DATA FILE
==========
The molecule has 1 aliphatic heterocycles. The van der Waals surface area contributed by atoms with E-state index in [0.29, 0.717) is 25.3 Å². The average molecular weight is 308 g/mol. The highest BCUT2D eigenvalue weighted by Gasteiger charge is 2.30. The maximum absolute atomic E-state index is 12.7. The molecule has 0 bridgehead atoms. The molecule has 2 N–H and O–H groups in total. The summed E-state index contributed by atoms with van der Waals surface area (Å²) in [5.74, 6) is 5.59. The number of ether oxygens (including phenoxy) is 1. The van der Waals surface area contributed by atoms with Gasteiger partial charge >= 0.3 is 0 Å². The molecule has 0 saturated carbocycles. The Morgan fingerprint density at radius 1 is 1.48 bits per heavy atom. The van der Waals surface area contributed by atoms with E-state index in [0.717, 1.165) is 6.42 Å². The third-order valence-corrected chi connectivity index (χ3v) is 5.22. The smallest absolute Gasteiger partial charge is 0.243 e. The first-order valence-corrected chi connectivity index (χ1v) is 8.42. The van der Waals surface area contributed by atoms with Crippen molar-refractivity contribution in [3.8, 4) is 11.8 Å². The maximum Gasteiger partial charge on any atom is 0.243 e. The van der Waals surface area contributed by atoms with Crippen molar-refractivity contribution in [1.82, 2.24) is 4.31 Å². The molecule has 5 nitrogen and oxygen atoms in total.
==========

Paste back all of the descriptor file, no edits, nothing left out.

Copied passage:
The molecule has 1 aliphatic heterocycles. The van der Waals surface area contributed by atoms with E-state index in [0.29, 0.717) is 25.3 Å². The average molecular weight is 308 g/mol. The highest BCUT2D eigenvalue weighted by Gasteiger charge is 2.30. The maximum absolute atomic E-state index is 12.7. The molecule has 0 bridgehead atoms. The molecule has 2 N–H and O–H groups in total. The summed E-state index contributed by atoms with van der Waals surface area (Å²) in [5.74, 6) is 5.59. The number of ether oxygens (including phenoxy) is 1. The van der Waals surface area contributed by atoms with Gasteiger partial charge >= 0.3 is 0 Å². The molecule has 0 saturated carbocycles. The Morgan fingerprint density at radius 1 is 1.48 bits per heavy atom. The van der Waals surface area contributed by atoms with E-state index in [0.717, 1.165) is 6.42 Å². The third-order valence-corrected chi connectivity index (χ3v) is 5.22. The smallest absolute Gasteiger partial charge is 0.243 e. The first-order valence-corrected chi connectivity index (χ1v) is 8.42. The van der Waals surface area contributed by atoms with Crippen molar-refractivity contribution in [3.8, 4) is 11.8 Å². The maximum Gasteiger partial charge on any atom is 0.243 e. The van der Waals surface area contributed by atoms with Crippen molar-refractivity contribution in [1.82, 2.24) is 4.31 Å². The molecule has 5 nitrogen and oxygen atoms in total.